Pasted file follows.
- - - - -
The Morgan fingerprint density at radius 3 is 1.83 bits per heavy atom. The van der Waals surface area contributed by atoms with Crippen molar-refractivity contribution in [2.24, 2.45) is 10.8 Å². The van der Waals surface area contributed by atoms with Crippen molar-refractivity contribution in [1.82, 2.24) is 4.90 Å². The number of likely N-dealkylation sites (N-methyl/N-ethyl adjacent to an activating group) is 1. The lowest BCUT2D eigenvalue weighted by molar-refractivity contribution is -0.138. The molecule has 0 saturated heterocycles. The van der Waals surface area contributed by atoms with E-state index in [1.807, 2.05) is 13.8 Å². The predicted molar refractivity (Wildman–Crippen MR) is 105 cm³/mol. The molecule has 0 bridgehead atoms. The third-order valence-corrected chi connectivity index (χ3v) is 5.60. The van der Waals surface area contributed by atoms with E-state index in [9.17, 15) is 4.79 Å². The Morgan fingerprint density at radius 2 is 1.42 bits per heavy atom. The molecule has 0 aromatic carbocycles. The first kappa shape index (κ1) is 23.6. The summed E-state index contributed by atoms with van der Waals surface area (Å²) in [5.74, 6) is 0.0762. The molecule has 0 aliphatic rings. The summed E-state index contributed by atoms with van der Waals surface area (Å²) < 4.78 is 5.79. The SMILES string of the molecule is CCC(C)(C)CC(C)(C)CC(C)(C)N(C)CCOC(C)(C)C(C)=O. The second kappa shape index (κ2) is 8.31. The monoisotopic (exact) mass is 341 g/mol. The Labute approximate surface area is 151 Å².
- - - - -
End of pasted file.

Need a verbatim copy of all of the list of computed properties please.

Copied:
The Morgan fingerprint density at radius 3 is 1.83 bits per heavy atom. The van der Waals surface area contributed by atoms with Crippen molar-refractivity contribution in [2.24, 2.45) is 10.8 Å². The van der Waals surface area contributed by atoms with Crippen molar-refractivity contribution in [1.82, 2.24) is 4.90 Å². The number of likely N-dealkylation sites (N-methyl/N-ethyl adjacent to an activating group) is 1. The lowest BCUT2D eigenvalue weighted by molar-refractivity contribution is -0.138. The molecule has 0 saturated heterocycles. The van der Waals surface area contributed by atoms with E-state index in [1.807, 2.05) is 13.8 Å². The predicted molar refractivity (Wildman–Crippen MR) is 105 cm³/mol. The molecule has 0 bridgehead atoms. The third-order valence-corrected chi connectivity index (χ3v) is 5.60. The van der Waals surface area contributed by atoms with E-state index in [9.17, 15) is 4.79 Å². The Morgan fingerprint density at radius 2 is 1.42 bits per heavy atom. The molecule has 0 aromatic carbocycles. The first kappa shape index (κ1) is 23.6. The summed E-state index contributed by atoms with van der Waals surface area (Å²) in [5.74, 6) is 0.0762. The molecule has 0 aliphatic rings. The summed E-state index contributed by atoms with van der Waals surface area (Å²) < 4.78 is 5.79. The SMILES string of the molecule is CCC(C)(C)CC(C)(C)CC(C)(C)N(C)CCOC(C)(C)C(C)=O. The second kappa shape index (κ2) is 8.31. The monoisotopic (exact) mass is 341 g/mol. The Labute approximate surface area is 151 Å².